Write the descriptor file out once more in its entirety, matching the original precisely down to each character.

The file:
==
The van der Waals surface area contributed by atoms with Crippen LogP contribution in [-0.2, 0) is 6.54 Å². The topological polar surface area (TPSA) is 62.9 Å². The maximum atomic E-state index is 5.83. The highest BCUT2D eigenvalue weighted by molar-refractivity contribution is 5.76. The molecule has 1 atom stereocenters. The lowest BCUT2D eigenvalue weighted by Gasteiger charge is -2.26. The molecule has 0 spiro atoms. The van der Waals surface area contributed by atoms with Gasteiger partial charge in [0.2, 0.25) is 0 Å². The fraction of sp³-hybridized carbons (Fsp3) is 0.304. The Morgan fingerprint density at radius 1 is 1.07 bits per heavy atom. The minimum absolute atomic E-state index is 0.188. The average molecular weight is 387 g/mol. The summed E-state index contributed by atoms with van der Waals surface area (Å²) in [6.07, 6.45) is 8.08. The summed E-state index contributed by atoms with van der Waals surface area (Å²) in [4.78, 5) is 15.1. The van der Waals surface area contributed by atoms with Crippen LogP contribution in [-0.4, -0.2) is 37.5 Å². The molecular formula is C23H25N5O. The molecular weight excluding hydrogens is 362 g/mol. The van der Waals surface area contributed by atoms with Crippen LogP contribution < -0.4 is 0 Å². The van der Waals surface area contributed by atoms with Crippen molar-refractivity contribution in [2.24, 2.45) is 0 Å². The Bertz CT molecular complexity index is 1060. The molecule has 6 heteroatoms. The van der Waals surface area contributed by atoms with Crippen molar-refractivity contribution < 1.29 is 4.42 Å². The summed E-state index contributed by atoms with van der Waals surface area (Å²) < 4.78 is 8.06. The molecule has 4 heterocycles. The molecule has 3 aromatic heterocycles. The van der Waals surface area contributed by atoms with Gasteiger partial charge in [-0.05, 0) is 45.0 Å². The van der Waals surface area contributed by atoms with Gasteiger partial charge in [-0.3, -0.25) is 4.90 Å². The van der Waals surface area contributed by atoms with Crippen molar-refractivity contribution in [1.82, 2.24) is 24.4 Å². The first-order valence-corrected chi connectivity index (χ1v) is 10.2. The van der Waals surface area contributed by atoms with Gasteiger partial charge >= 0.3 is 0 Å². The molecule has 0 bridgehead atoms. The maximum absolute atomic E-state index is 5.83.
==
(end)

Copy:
The van der Waals surface area contributed by atoms with Crippen LogP contribution in [-0.2, 0) is 6.54 Å². The topological polar surface area (TPSA) is 62.9 Å². The maximum atomic E-state index is 5.83. The highest BCUT2D eigenvalue weighted by molar-refractivity contribution is 5.76. The molecule has 1 atom stereocenters. The lowest BCUT2D eigenvalue weighted by Gasteiger charge is -2.26. The molecule has 0 spiro atoms. The van der Waals surface area contributed by atoms with Gasteiger partial charge in [0.2, 0.25) is 0 Å². The fraction of sp³-hybridized carbons (Fsp3) is 0.304. The Morgan fingerprint density at radius 1 is 1.07 bits per heavy atom. The minimum absolute atomic E-state index is 0.188. The average molecular weight is 387 g/mol. The summed E-state index contributed by atoms with van der Waals surface area (Å²) in [6.07, 6.45) is 8.08. The summed E-state index contributed by atoms with van der Waals surface area (Å²) in [4.78, 5) is 15.1. The van der Waals surface area contributed by atoms with Crippen LogP contribution in [-0.4, -0.2) is 37.5 Å². The molecular formula is C23H25N5O. The molecular weight excluding hydrogens is 362 g/mol. The van der Waals surface area contributed by atoms with Crippen LogP contribution < -0.4 is 0 Å². The van der Waals surface area contributed by atoms with Crippen molar-refractivity contribution in [2.24, 2.45) is 0 Å². The Bertz CT molecular complexity index is 1060. The molecule has 6 heteroatoms. The van der Waals surface area contributed by atoms with Crippen molar-refractivity contribution < 1.29 is 4.42 Å². The summed E-state index contributed by atoms with van der Waals surface area (Å²) < 4.78 is 8.06. The molecule has 4 heterocycles. The molecule has 3 aromatic heterocycles. The van der Waals surface area contributed by atoms with Gasteiger partial charge in [-0.05, 0) is 45.0 Å². The van der Waals surface area contributed by atoms with Gasteiger partial charge in [-0.3, -0.25) is 4.90 Å². The van der Waals surface area contributed by atoms with Crippen molar-refractivity contribution in [1.82, 2.24) is 24.4 Å². The first-order valence-corrected chi connectivity index (χ1v) is 10.2. The van der Waals surface area contributed by atoms with Gasteiger partial charge >= 0.3 is 0 Å². The molecule has 0 bridgehead atoms. The maximum absolute atomic E-state index is 5.83.